Capital abhors the absence of profit or very small profit as nature abhors a vacuum. With the appropriate profit, Capital becomes bold. With a guaranteed 10 percent, it's readily available; at 20 percent it gets lively; at 30 percent it's positively daring; at 100 percent it will trample on every human law; at 300% there is no law it won't risk breaking, even at the risk of the gallows; at 600% it will climb over mountains of corpses and trample every manifestation of human decency into the earth. K. Marx

Apostles of the Free Market

August 7, 2007

e can thank the NY Times this morning for exhibiting the "full spectrum response" of the Apostles of the Free Market when their latest financial trick goes sour. The appended Times article and especially the rant by the Free Market evangelist Jim Cramer that came with it is a treat not to be missed.

The implication of the Times' headline, namely that the Federal Reserve has a mechanism for propping up the stock market, is profound.

The cause of the rant, the impending collapse of mortgage-backed securities, is less important than the exposure of the hypocrisy of these apostles which is in the same class as the pederasty of the guardians of virtue in the Catholic Church.

Here's the link to Cramer's rant (YouTube):

Free Market apostle rants for Federal Intervention

The appended NY Times article by Mike Nizza is more restrained, but they both want the same thing:

WE are supposed to bail THEM out.
WE won't, but THEIR dictatorship will, at OUR expense.


Tuesday, August 7, 2007

August 7, 2007, 9:38 am

A Volatile Market Turns to Bernanke

Mike Theiler
“If I am confirmed to this position, my first priority will be to maintain consistency and continuity with the policies established during the Greenspan years,” Ben S. Bernanke said when he was nominated in 2005.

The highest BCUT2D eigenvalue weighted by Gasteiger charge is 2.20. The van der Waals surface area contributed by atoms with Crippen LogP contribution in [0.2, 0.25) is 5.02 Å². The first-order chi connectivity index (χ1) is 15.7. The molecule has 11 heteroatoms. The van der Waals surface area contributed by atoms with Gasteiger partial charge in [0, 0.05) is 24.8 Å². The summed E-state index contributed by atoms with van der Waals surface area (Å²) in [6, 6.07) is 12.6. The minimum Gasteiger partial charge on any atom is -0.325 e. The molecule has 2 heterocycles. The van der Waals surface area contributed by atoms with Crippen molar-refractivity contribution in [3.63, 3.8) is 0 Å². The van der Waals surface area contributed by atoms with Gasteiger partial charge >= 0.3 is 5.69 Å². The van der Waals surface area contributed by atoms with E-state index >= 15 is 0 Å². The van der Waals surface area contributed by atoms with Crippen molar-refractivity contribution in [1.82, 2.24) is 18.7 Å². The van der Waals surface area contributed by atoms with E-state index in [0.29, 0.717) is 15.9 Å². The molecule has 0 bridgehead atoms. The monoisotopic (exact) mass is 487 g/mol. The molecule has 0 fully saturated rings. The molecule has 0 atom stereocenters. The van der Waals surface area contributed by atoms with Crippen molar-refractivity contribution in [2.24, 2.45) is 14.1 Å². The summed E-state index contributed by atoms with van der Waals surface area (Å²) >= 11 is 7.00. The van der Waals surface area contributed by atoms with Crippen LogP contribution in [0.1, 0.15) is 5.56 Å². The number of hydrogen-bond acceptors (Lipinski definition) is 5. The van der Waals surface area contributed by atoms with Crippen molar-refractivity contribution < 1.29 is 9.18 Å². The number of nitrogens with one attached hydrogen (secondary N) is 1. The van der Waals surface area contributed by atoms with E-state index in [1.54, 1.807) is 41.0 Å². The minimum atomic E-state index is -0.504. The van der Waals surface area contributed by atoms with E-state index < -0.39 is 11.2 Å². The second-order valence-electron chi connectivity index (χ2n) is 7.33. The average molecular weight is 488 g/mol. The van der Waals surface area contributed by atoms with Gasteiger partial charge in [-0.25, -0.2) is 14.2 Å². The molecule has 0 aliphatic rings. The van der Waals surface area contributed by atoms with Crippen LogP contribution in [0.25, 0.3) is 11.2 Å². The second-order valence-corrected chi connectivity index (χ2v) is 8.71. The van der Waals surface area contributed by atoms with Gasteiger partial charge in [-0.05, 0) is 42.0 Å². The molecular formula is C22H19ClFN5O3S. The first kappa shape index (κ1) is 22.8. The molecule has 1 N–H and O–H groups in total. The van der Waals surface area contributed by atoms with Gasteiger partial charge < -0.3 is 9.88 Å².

On Friday, the market tumbled. On Monday, that was countered by a bigger rally. Now it’s Tuesday, about two weeks into a volatile stretch, and Wall Street is asking: “Is it time for the Fed to hit the panic button?”

Amid signs of a weakened housing market, slowing consumer spending and wounded banks and hedge funds tied to subprime loans, the Fed’s chairman, Ben S. Bernanke, was expected to keep interest rates unchanged today, but to lay the groundwork for a rate cut next time, according to Bloomberg News, which divines a possible strategy:

By changing what it says, and not what it does, the Fed can show it isn’t oblivious to the 7 percent plunge in stock indexes since July 19 and the possible impact that could have on the economy. At the same time, the Fed can avoid being seen as losing its anti-inflationary zeal or as standing ready to bail out investors.

The Fed statement is due out at 2:15 p.m. Eastern; the reaction is due out seconds later. If rates indeed remain unchanged, some investors will not be happy. Jim Cramer, the dean of his own school of frantic financial commentary, was, by leaps and bounds, the most vociferous of them. Dealbook described the crazy scene unfolding on CNBC yesterday:

Less than a minute into the segment, he explodes, accusing Ben S. Bernanke, the Fed chairman, of sitting on his hands and not cutting interest rates when such a move is sorely needed. “He has no idea how bad it is out there! None!” Mr. Cramer shouts at one point. As Ms. Burnett tries to calm Mr. Cramer down, suggesting that if Mr. Bernanke were to cut rates the markets would suffer Armageddon, he fires back: “No, we have Armageddon!” Even those familiar with a Cramer rant may be surprised by the YouTube clip.

Within the anger at Mr. Bernanke may also lie at least a little sadness that his legendary predecessor, Alan Greenspan, is no longer around to soothe markets in times like these. Mr. Greenspan’s ability to turn dry Fed statements into music to investors’ ears even has a name, as described by The Times:

The ‘’Greenspan put,'’ the term for the faith that investors had that Alan Greenspan, when he was the Fed chairman, would take the necessary steps to keep stocks from falling too far.

A Forbes columnist blames Mr. Greenspan and his put, not Mr. Bernanke, for the current troubles. “Our present misery dates back to Alan Greenspan’s easy money policy of a few years ago,” Martin T. Sosnoff wrote.

Wall Street is eagerly anticipating the sound of the “Bernanke put,” and there’s been no more potentially defining moment than today. But analysts quoted by Bloomberg predict a much less friendly sound. One chief economist said Fed officials “really want to stay away from the Bernanke put.”

We’ll see how successful they are later today.